Using the Guides Tab

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Video Orientation

Creating a Guide

Creating a New Guide
See below for details.

Adding Content to a Guide

Adding Content to your Guide
See below for details.

Content Box Types

Content Box Types part 1

Content Box Types part 2

See below for details.



The Guides tab is where you create, manage, edit and (on a sad day) delete your guides. Some notes on the overall splash screen:

1. The Edit your Guides box will show you the guides listed under your name. The three icons correspond to:

  • Gear: Edit your Guide Metadata -- see below, Creating a Guide
  • Eye: View your guide on the live site. I.e., from the perspective of a user, rather than a guide creator
  • Chain: Check the links inside your guide to make sure they're all still ok

2. The title of your guide. Click this title to start editing your guide

3. Status and Guide Type. The slightly larger text tells you if your guide is published or unpublished, while the slightly smaller text tells you what type of guide it is.

4. You can find guides that might not belong to you from this full list. Note that when you click in the box it is an autocomplete, so you can start typing part of your guide's name to more quickly find it.

5. You can create a new guide here. You can also use the dropdown menu under the Guides tab to do this.

6. This probably should be turned off unless you are trying to migrate from LibGuides to SubjectsPlus. Migrating from LibGuides to SubjectsPlus.

Creating a Guide

Creating a guide is a two-step process. First, you set up the metadata for a guide (you are taken to this screen when you click "New Guide"), and then you populate your guide with content.

Set up Metadata


This is the screen you will see when you create a new guide. Some notes:

1. If you want to use an existing guide as a template, click this link. More information at "Copying an Existing Guide," below.

2. This is where you put the title of your guide

3. This is the unique id for the guide that shows up in URLs. E.g. if you put "history" in your short field, your URL might be Choose a good shortform for SEO (search engine optimization). Don't use spaces or special characters.

4. By default, SP has three guide types: Subjecs, Course, Topic. Your SP admin can make any types you want, though, by using Admin > Config Site

5. If your library has more than one header available, you can select the header type. For instance, we have separate headers for our branch libraries, so if I were to create a Music Theory guide, I might select the "music" header from this dropdown. This would then allow me to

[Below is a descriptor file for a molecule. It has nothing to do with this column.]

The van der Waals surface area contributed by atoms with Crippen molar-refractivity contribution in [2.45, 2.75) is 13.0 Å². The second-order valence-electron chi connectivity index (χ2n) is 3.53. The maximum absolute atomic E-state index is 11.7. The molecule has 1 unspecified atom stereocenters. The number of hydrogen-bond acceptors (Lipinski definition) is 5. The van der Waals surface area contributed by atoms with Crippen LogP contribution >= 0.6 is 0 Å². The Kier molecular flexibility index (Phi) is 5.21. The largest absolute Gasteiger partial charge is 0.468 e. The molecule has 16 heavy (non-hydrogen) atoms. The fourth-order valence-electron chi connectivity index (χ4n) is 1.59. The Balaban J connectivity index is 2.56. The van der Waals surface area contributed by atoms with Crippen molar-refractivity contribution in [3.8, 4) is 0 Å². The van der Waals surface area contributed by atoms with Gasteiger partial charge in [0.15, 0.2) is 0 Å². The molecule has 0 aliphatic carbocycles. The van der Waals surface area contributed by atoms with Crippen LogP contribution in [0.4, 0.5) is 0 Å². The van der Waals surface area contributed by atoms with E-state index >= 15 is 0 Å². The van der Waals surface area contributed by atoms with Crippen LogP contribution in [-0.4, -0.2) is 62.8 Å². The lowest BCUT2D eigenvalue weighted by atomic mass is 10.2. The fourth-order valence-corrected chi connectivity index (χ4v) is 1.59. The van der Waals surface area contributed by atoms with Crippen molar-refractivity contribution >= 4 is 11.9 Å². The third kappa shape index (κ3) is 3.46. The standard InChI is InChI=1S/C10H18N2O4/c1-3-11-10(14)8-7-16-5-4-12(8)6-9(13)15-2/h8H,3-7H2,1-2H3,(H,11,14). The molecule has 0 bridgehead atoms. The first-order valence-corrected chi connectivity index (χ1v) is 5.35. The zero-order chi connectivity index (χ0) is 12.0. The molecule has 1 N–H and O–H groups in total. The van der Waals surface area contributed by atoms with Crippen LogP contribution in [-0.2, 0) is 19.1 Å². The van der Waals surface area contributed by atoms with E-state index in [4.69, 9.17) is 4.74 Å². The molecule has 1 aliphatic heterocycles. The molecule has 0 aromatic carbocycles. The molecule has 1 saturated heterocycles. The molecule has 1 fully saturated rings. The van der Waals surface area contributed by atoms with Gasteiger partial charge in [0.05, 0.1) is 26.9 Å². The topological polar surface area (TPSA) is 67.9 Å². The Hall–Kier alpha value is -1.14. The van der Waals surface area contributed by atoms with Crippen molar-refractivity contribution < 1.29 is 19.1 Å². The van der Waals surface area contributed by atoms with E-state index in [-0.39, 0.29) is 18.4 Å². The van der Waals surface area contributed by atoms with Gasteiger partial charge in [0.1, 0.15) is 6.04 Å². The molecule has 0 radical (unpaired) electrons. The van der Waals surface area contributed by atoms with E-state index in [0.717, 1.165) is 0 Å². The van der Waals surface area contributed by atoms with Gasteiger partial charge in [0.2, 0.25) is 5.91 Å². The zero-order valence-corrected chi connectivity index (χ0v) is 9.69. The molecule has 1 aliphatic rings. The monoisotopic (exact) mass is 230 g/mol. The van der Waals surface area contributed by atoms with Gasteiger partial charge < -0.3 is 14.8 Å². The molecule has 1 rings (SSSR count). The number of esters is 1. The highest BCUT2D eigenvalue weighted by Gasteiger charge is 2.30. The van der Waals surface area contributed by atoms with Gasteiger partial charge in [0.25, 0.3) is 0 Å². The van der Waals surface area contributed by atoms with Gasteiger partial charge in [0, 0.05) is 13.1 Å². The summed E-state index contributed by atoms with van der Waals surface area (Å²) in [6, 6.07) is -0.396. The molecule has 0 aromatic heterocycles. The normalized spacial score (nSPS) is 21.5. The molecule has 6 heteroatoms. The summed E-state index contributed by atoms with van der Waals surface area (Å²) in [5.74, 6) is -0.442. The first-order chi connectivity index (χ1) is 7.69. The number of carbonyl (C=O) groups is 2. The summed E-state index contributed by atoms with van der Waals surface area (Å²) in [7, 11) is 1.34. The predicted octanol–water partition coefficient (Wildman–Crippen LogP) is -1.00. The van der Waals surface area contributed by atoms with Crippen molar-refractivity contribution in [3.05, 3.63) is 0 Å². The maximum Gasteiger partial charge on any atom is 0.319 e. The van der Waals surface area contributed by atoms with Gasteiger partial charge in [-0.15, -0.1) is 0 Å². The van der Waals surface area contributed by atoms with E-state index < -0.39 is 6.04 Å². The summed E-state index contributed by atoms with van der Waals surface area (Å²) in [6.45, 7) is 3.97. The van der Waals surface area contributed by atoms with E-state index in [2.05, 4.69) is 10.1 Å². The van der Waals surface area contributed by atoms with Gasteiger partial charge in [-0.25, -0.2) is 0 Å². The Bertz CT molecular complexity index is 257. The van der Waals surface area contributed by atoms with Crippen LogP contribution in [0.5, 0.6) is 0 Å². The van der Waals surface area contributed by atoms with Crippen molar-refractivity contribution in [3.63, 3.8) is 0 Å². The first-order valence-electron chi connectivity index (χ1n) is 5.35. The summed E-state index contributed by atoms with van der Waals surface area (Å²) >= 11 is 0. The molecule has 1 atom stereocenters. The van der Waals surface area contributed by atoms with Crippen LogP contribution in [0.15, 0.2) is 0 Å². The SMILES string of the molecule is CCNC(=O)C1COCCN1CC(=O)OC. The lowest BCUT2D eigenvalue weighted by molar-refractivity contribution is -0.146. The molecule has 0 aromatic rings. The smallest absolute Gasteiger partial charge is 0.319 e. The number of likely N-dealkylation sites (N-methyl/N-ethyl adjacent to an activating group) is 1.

6. Visibility. Remember to only make your guide public once you are ready for everyone to see it. Public guides show up in the subjects/index.php page--i.e., the listing of all guides.

7. Right now, we haven't done much with parent guides, but if you want you could use this to set up a hierarchy of your guides for a custom display. Right now, setting up a parent guide allows you to access the Related Guides pluslet/box once you are adding content to your guide.

8. Save button!

9. By default, the person who is logged in shows up here. You can add other users, but there must be at least one person associated with a guide. Note that this is leveraged by the staff list, to get a list of all the subjects associated with a person. This also helps populate the Subject Specialist box type in the guide creation screen.

10 and 11. Metadata for HTML purposes, and also might display on your list of guides depending on how you have your page set up.

12. If you need to point to some other guide, like an old pdf or god forbid a LibGuide, you can use this. This field trumps all other fields when the software is deciding how to route a clicked link for this subject.

13. Don't worry about this :)

Build your Guide!


Once you have saved your metadata, you should see a pinkish message bar along the top. Click the "Add Content To Your New Guide" link to continue. You will be taken to the Guide Creation screen, which will look something like this:


1. This shows the title of the guide you are working on.

2. Click the eye to see the public version of the page.

3. Click the gear to modify the metadata. It will pull up the exact same page you just came on, except in a pop-up window. If you change the title of the guide, you might need to refresh this page to see the modified title.

4. Search this guide creation tool for content. Potentially helpful if you have a lot of content.

5. The Tool Flyout. Each of these squares is clickable and will show you more options. We will look at these in turn below, but briefly:

  • Boxes: These are different types of content boxes that you may drop onto your page. Once you drop a box, you will then edit its contents.
  • Find Boxes: To find previously created content and re-use it in the current guide. You can either link to content (i.e., it mirrors what is in the original box, including any future changes made to that box), or copy it (no link to original).
  • Custom List: A way of quickly generating lists of resources already stored in the Records part of SubjectsPlus
  • Layouts: Different page layouts that you may select to organize your content boxes
  • Tabs: You can use this to a) organize your tabs if you have a lot of them, b) create a new guide based on the content of a tab
  • Analytics: Some quick statistics on this guide usage. Beta.
  • My Guides: A quick way to access other guides associated with the current user

6. The content area of one flyout (in this case, Boxes). We will look at each flyout type below.

7. The pink tag will allow you to minimize this flyout. Hidden behind the flyout is the tab creation area.

8. Drop zone. You can drag boxes from the flyout onto the drop zone for each area. You can also double-click a box from the flyout and it will just drop it in the center column.